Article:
Recovered patients now battling financial woesTuesday, May 05, 2020
THIRTY-SIX days after being released from hospital, Jamaica's first known COVID-19 recovery case, Patient 5, is still counting his blessings that he successfully fought off the disease and wasn't seriously ill.
However, now he's fighting to make ends meet, having exhausted his savings.
“Everything right now crash...Nutten nah gwaan. Everyting just gone back a square one,” he told the Jamaica Observer yesterday. “Mi jus a try seek work but now is not the time, so mi haffi just wait and gwaan try manage how mi can manage. Right now, fi tell you di honest truth, me savings kinda finish but mi still a try manage. Tings nuh really stable as before, but everything down right now so me cyaan really do nutten more. It's very difficult.”
The cruise ship worker juggles making ends meet with ensuring that he does not contract the infectious disease again.
“This virus is a killer, everyone should be [afraid]. I am also a human being, scared same way as everybody. So [I am] just taking precautions and trying to keep safe,” he said.
Like Patient 5, bus driver Kimar Service, who was also diagnosed with COVID-19, had no major symptoms of the disease. After 17 days in Cornwall Regional Hospital recovering from the disease, he no longer needed medical monitoring and returned home on Sunday to an empty house. His immediate family members are still in quarantine, waiting for their second negative test results so they can join him at home. It was a lonely homecoming on Sunday, but Service said he is happy to be out of hospital, where he spent his days watching Netflix or talking with friends on social media.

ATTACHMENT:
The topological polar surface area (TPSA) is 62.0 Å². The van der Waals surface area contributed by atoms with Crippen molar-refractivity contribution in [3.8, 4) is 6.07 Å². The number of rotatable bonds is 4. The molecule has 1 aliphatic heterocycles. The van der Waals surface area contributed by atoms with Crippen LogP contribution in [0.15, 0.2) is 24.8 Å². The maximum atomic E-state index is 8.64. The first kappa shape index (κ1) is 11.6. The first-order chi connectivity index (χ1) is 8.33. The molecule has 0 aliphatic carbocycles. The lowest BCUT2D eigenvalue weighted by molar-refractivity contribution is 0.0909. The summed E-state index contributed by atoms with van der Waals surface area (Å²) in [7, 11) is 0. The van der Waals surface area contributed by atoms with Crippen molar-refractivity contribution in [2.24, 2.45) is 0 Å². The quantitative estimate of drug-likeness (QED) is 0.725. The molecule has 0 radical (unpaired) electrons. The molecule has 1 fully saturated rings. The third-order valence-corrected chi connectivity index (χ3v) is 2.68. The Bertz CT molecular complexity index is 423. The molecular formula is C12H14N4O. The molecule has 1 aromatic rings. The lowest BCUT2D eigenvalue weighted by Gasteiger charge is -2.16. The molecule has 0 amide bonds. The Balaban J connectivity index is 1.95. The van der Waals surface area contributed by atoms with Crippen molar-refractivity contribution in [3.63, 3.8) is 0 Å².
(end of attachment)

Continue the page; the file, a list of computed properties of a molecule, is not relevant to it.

Shortly after noon yesterday, he had seen only one neighbour since his return — an old friend who told him he looked like he was “coming from foreign” as his skin was noticeably lighter from constantly being indoors. Before COVID-19 upended his world, Service got regular doses of sunlight as he ferried passengers between Maroon Town and Montego Bay in St James. It was one of those passengers who infected him.
Service often uses the word “normal” when describing his encounter with the pandemic that has infected more than three million and claimed the lives of more than 250,000 around the world. He is among the more than 1.1 million who have so far recovered globally, and he describes his symptom-free hospital stay as uneventful.
But, with gentle prodding, he speaks of the moments that will likely stay with him for some time, like the death of the four-year-old who is among Jamaica's nine COVID-19 fatalities announced up to Monday afternoon. At one point, they shared the same room before Service was moved to his own.
“The baby was struggling to breathe. It was terrible, the coughs were terrible,” he said.
He was saddened when he heard the child did not make it.
“[I was okay, but] there were people fighting for their life, including the baby that died,” he said. Service has a one-year-old of his own.
Yesterday he was unsure of what his next step would be. He is his family's only source of income.
“Mi a go jus' lay low for a while. Maybe I'll have to go back on the road, I have no other choice. I'm not sure yet. Just have to wait and see,” he said.
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